At a recent demonstration outside the White House calling for the closure of the US military prison at the Guantánamo Bay naval base on the island of Cuba, a teenager approached a colleague to ask what the protest was all about. He told her he had never heard of the detention facility.
It has been 20 years and four presidential administrations since Guantánamo opened, but for those born since then, its terrifying stories sound more like the plot of a fictitious horror film than reality. It is a disgraceful legacy we simply cannot pass on to future generations.
Opened in response to the September 11 attacks, Guantánamo has held almost 780 Muslim men and boys. Before they were detained, many were abducted, disappeared and brutally tortured in secret US-run prisons or by so-called allies in the “war on terror”. In Guantánamo, they were tortured, very few were charged with crimes, and none given a fair trial. Kafkaesque military commissions set up to try them have proven ineffectual and unfair, denying defendants an impartial arbiter and access to critical evidence. Meanwhile, families of 9/11 victims have waited in vain for justice.
Amnesty International and many others around the world have doggedly campaigned to close the prison since its inception. President Joe Biden, like President Barack Obama before him, has promised to close it, but so far has failed to do so.
The Biden administration transferred one detainee out of the facility in July but has yet to reestablish the special envoy office in the Department of State dedicated to the prison’s closure. On the contrary, the administration has recently announced plans to build a new courtroom at Guantánamo to continue the work by the military commissions – the very opposite of a blueprint to shut the place down.
It is not just about closing Guantánamo. It is also about delivering accountability for the violations committed within its setting. Last year, testimonies from a number of former detainees, including Majid Khan, Abu Zubayda, and Mohamedou Ould Slahi, describing their abuse at US-operated “black sites” abroad and in Guantanamo, were made public. Abu Zubaydah’s story was told in a PBS documentary called, the Forever Prisoner, the torture inflicted upon Slahi, who is now a bestselling author and human rights defender, was portrayed in the film, The Mauritanian, while Khan told a sentencing jury about enduring stress positions, beatings, forced-feeding using tubes tipped with hot sauce, and sodomy with a garden hose.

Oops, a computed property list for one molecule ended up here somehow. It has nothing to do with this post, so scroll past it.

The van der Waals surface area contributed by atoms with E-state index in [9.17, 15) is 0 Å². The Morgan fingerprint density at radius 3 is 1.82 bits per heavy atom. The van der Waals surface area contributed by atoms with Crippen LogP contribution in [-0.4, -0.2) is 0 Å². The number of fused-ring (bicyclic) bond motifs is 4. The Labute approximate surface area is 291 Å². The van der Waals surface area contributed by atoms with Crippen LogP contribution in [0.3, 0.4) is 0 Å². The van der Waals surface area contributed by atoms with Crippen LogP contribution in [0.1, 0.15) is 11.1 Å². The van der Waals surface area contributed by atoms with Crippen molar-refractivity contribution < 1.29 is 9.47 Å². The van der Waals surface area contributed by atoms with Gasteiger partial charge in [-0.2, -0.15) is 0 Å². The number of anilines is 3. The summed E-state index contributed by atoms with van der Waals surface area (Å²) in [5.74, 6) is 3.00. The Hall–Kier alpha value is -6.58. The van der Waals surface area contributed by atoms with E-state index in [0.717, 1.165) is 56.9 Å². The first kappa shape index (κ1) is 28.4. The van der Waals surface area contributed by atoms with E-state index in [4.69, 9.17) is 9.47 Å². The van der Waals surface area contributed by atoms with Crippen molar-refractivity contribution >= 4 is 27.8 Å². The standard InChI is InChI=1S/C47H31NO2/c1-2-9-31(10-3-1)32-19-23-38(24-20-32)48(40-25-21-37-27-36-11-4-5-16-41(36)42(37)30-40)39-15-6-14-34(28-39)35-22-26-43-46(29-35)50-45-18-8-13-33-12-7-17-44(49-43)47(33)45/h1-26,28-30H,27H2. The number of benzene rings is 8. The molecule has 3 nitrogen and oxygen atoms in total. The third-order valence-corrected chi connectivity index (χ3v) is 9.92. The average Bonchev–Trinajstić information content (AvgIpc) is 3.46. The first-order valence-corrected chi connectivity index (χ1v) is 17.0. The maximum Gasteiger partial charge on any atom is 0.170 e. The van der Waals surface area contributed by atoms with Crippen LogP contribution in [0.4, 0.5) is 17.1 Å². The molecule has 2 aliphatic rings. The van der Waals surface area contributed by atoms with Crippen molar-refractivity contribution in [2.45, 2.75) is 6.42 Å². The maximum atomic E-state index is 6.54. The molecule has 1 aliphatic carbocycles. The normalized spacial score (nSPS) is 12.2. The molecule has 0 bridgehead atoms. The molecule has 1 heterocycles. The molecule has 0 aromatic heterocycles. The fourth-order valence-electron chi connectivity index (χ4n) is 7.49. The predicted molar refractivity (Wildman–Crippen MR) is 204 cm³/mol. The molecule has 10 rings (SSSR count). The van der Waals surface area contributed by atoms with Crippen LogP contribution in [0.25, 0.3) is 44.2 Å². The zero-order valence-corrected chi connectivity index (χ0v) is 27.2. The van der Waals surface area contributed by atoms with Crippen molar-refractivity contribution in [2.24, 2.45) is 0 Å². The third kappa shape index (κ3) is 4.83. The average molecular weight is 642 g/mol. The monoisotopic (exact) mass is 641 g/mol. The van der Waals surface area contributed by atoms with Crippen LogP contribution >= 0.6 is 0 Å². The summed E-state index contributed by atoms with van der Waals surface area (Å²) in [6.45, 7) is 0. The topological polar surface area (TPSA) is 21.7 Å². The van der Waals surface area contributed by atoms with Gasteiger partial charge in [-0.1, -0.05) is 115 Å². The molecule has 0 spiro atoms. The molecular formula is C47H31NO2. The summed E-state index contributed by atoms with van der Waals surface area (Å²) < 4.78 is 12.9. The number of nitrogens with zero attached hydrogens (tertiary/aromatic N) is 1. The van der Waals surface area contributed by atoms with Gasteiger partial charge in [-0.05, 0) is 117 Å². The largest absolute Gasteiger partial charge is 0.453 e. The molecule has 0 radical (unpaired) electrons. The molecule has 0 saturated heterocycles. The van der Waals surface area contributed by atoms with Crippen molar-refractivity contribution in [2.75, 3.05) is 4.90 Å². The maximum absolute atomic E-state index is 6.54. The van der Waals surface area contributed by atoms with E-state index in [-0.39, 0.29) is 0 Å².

The European Court of Human Rights has ruled in civil cases against Italy, Lithuania, Macedonia, Poland and Romania for their complicity in the torture and enforced disappearance of people in the context of the US rendition and secret detention programmes, but there has never been any meaningful accountability for the United States. From those who authorised torture at the highest levels of the government to those who carried out the illegal “enhanced interrogation techniques”, no one has ever been held responsible for the crimes committed. This should begin with the declassification and full release of the US Senate Select Committee on Intelligence’s report on CIA torture.
Thirty-nine men remain in Guantánamo. Thirteen are still under indefinite detention, despite having been approved for transfer out – some more than a decade ago. Twelve face charges in the military commissions, while the other 14 are living in a hellish limbo: not yet cleared for a transfer, yet never charged with a crime. Their plight is a relic of the overriding principles that have prevailed at Guantánamo since its inception – cruelty and arbitrariness.
The US government must take swift action to right this wrong. It must commit to the resolution of each detainee’s case through their transfer and release without further delay and in accordance with international law. Or if there is sufficient admissible evidence to prosecute internationally recognisable criminal offences, this must be done through fair judicial resolution before a regularly constituted federal court without recourse to the death penalty.
Guantánamo remains an indelible stain on US history, a chapter the US government must now close and never repeat. President Biden owes it to all of us – those who have experienced or watched Guantánamo with horror over the years, and new and future generations just now learning about it – to shut it down once and for all.
The views expressed in this article are the author’s own and do not necessarily reflect Al Jazeera’s editorial stance.